WORKERS at the Faslane nuclear submarine base are to stage a two-hour strike next week in a row over pay.
The Unite union said hundreds of its members at the base, and at another site in Coulport, also on the Clyde, will walk out at 10am on 19 February.
There will also be a number of “staged stoppages” from 20 February onwards.
It will be the first time workers at the bases have been on strike for 42 years.
And following yesterday’s vote, union officials warned the action could “severely disrupt” the running of the nuclear naval and armaments sites at both Faslane, on the Gare Loch, and nearby Coulport, on Loch Long.
A work-to-rule, call-out ban and a ban on all non-contractual overtime will also start on 19 February.
Unite said the action was in protest at a below-inflation one per cent pay rise set by employers Babcock Marine.
The union said the firm, part of Babcock International Group, which is responsible for managing the infrastructure at the naval bases, had discriminated against workers at Faslane and Coulport by agreeing a pay deal with employees at Devonport in Plymouth and Rosyth in Fife that matched or was above the rate of inflation.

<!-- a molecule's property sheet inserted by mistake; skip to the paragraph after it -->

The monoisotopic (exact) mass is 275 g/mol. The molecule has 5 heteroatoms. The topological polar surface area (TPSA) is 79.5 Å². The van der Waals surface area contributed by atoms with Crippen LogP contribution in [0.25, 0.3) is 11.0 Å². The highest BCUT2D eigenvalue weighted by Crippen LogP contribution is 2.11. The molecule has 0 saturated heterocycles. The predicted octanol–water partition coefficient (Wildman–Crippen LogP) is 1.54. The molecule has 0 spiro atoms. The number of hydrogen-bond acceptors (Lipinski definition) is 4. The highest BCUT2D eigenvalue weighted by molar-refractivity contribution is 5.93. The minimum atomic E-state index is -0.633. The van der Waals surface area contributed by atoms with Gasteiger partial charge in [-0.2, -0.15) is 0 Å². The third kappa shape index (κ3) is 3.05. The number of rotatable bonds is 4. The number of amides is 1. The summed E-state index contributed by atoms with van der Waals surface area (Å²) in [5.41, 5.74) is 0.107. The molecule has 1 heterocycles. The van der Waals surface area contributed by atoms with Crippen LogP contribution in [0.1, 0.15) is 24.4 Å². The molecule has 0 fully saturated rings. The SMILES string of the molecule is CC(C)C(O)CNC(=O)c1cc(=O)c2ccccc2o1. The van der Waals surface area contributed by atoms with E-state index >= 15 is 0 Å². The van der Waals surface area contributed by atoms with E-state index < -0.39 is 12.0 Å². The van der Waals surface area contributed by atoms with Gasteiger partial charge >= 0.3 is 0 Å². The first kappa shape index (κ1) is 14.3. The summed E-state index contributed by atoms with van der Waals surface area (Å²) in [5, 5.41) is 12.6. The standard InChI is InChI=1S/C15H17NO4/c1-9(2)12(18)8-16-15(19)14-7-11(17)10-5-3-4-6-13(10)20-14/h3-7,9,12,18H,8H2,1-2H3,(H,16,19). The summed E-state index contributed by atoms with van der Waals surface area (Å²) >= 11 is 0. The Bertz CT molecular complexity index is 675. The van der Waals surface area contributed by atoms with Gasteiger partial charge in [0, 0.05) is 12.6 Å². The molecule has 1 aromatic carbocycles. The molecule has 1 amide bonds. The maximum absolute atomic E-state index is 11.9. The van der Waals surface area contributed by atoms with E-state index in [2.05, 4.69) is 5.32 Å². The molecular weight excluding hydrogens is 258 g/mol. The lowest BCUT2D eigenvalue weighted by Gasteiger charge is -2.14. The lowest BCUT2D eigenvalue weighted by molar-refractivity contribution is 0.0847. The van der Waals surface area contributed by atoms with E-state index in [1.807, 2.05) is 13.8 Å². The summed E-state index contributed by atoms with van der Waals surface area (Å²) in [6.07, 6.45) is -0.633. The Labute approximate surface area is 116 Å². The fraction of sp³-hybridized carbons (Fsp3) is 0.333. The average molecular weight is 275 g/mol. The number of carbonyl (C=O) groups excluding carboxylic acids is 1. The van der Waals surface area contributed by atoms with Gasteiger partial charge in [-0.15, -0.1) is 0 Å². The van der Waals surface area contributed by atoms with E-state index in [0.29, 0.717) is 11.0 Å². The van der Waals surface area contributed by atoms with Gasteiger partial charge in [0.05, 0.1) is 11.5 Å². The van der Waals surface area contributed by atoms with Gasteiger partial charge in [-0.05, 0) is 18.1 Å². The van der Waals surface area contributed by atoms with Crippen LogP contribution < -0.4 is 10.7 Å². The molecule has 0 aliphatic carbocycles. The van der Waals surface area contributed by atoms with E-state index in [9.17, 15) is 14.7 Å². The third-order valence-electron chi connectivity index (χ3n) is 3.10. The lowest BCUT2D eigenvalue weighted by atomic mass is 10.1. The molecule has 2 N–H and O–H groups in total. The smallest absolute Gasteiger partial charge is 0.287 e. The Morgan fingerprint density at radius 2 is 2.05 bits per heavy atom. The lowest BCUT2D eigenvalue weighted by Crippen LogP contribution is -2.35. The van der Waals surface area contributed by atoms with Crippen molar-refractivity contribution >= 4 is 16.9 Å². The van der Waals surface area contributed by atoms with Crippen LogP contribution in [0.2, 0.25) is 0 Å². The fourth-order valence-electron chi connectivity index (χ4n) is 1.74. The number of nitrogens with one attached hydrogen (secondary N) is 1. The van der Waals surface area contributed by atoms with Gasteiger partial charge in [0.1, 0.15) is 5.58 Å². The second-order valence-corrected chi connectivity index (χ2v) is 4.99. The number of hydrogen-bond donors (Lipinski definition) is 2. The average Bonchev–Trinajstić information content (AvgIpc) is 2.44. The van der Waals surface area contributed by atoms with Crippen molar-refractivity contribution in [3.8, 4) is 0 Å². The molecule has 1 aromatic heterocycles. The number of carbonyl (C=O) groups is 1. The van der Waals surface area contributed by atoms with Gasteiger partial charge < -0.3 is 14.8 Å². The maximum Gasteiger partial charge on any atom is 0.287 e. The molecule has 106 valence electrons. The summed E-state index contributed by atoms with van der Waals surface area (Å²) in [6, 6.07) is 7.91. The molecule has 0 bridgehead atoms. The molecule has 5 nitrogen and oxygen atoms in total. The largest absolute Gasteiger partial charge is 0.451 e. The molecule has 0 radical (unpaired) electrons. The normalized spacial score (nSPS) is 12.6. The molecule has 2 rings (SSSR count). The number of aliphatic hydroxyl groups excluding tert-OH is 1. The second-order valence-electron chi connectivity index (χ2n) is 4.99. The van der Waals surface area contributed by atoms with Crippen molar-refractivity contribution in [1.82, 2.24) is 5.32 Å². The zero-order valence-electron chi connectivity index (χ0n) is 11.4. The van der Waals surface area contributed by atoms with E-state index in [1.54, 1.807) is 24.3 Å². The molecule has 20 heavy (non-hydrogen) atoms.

They said, Babcock Marine had blamed pressure from the Ministry of Defence (MoD) to bring down contract costs.
Unite national officer Ian Waddell said: “The first mass industrial action on the Clyde in 42 years should set alarm bells ringing in the MoD and really crystallise the problems created by Babcock’s refusal to negotiate a consolidated pay deal, which it can more than afford.
“Babcock continues to bury its head in the sand by refusing our conciliation proposals and stonewalling our calls for evidence on the nature of its contract with the Ministry of Defence.
“A prolonged period of industrial action will severely disrupt day-to-day operations at the Faslane and Coulport base, but the workers will strive to ensure the safety of the workforce, the naval base and the local communities will not be compromised.
“Over 800 workers across all aspects of the Clyde’s operations have spoken collectively – they want a fair deal on pay and they want the company to negotiate with their trade union, Unite, to achieve this.”
The action is likely to involve submarine civilian support workers, including cleaners, maintenance staff and personnel who monitor radiation levels and the safe disposal of radioactive materials.
More than 800 workers will strike after a ballot last week showed more than 95 per cent of Unite members backed the action following a turnout of 82 per cent.
By law, the union must give Babcock seven days’ notice before strike action begins.
A Babcock Marine spokesman said: “Discussions on pay negotiations are a matter for Babcock and our employees and we continue to try to find a way forward.”
The MoD previously stated it had “robust contingency plans” in place to deal with any strike by civilian staff at the bases.
A MoD spokesman said: “The MoD is committed to the safe, secure and effective running of HMNB (Her Majesty’s Naval Base) Clyde and has robust contingency measures in place.”